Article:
It is the tradition of our education system to believe that individuals will learn best if they are presented with lots of information, in the form of a lecture or 2-dimensional written form, and seated still with eyes forward and taking notes. However, for real learning to occur, throughout our lives, hands-on learning in an environment with rich sensory experiences is optimal (Hannaford, 1995).
Even if instinctively teachers know that children need to do so, often times the classrooms are packed and teachers simply do not feel that they have the room. Others might fear chaos or a rise in discipline problems if they allow students more freedom in the classroom to move around, or simply feel that there is not enough time in the school day. However, there is plenty of evidence to support that having the children sit for long periods of time is actually doing more harm than good. In fact, it can be the very reason that discipline problems arise in the classroom in the first place.
Some movements are better than others in specifically supporting brain development. Slow, efficient, and specific movements that are designed to make sure the brain is built correctly is better than fast, disorganized movement, which is why children who are hyperactive, although always moving, still find learning difficult (Kokot, 2010). But even if teachers do know how to do this, incorporating any kind of movement in a lesson is beneficial, especially for these hyperactive learners, because they do not possess enough balance and control to sit still. Sitting still is truly uncomfortable, and their reticular activating system (RAS) of their brain needs extra stimulation of any kind to move the information on to the higher part of the cerebral cortex. Therefore, involving the senses through movement helps children pay attention and helps them recall the information by engaging the whole brain.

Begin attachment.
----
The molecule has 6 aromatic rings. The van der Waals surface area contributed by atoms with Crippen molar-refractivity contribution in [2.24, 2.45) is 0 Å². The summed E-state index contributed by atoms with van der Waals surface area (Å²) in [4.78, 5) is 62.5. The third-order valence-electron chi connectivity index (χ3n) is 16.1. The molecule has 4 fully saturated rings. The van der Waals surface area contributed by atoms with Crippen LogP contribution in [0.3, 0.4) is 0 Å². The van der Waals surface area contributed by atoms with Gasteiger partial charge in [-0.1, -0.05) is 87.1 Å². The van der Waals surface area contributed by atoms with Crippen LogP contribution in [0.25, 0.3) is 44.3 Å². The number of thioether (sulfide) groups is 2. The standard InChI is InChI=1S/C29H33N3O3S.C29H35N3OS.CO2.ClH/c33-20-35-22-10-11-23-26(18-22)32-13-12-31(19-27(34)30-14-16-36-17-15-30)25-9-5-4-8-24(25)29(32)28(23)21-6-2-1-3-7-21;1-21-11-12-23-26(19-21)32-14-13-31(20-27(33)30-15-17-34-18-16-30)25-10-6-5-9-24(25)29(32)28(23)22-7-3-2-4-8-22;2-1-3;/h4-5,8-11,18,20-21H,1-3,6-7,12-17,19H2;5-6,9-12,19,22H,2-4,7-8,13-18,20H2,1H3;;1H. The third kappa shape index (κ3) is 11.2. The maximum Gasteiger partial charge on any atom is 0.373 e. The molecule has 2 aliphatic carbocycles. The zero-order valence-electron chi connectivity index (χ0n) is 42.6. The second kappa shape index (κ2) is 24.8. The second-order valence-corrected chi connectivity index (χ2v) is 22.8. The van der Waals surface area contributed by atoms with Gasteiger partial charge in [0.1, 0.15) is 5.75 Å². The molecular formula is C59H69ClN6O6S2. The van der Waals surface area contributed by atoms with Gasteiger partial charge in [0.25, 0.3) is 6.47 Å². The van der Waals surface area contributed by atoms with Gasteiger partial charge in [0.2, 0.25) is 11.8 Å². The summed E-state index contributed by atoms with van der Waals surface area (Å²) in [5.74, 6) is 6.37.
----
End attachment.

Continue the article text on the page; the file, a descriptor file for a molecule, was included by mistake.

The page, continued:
The research is flooding with reasons why teachers should get their students up and moving while learning new concepts.
--From my book: Movement Makes Math Meaningful: Away from the Desk Math Lessons Aligned with the Common Core, Page 8
Lisa Ann de Garcia, MA, MEd.